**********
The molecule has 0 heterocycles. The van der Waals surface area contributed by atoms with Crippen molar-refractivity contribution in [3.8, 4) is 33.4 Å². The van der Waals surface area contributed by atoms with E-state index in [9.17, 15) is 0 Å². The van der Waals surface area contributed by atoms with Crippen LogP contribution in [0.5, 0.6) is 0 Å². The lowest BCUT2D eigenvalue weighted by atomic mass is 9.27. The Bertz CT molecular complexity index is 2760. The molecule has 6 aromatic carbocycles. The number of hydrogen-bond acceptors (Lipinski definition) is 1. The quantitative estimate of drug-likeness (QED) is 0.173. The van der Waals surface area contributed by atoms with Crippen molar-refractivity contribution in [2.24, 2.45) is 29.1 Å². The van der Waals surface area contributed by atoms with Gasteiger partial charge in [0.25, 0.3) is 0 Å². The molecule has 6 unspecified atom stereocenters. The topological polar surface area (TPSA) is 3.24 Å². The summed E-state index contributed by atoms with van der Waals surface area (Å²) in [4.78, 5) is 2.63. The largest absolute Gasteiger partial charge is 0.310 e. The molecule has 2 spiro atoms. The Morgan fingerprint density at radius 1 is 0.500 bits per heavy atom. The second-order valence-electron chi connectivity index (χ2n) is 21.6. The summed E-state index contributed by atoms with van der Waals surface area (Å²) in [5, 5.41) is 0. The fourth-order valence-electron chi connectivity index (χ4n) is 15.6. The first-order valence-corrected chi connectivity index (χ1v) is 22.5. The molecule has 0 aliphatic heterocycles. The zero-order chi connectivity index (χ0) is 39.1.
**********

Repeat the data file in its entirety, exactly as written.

The molecule has 0 heterocycles. The van der Waals surface area contributed by atoms with Crippen molar-refractivity contribution in [3.8, 4) is 33.4 Å². The van der Waals surface area contributed by atoms with E-state index in [9.17, 15) is 0 Å². The van der Waals surface area contributed by atoms with Crippen LogP contribution in [0.5, 0.6) is 0 Å². The lowest BCUT2D eigenvalue weighted by atomic mass is 9.27. The Bertz CT molecular complexity index is 2760. The molecule has 6 aromatic carbocycles. The number of hydrogen-bond acceptors (Lipinski definition) is 1. The quantitative estimate of drug-likeness (QED) is 0.173. The van der Waals surface area contributed by atoms with Crippen molar-refractivity contribution in [2.24, 2.45) is 29.1 Å². The van der Waals surface area contributed by atoms with Gasteiger partial charge in [0.25, 0.3) is 0 Å². The molecule has 6 unspecified atom stereocenters. The topological polar surface area (TPSA) is 3.24 Å². The summed E-state index contributed by atoms with van der Waals surface area (Å²) in [4.78, 5) is 2.63. The largest absolute Gasteiger partial charge is 0.310 e. The molecule has 2 spiro atoms. The Morgan fingerprint density at radius 1 is 0.500 bits per heavy atom. The second-order valence-electron chi connectivity index (χ2n) is 21.6. The summed E-state index contributed by atoms with van der Waals surface area (Å²) in [5, 5.41) is 0. The fourth-order valence-electron chi connectivity index (χ4n) is 15.6. The first-order valence-corrected chi connectivity index (χ1v) is 22.5. The molecule has 0 aliphatic heterocycles. The zero-order chi connectivity index (χ0) is 39.1.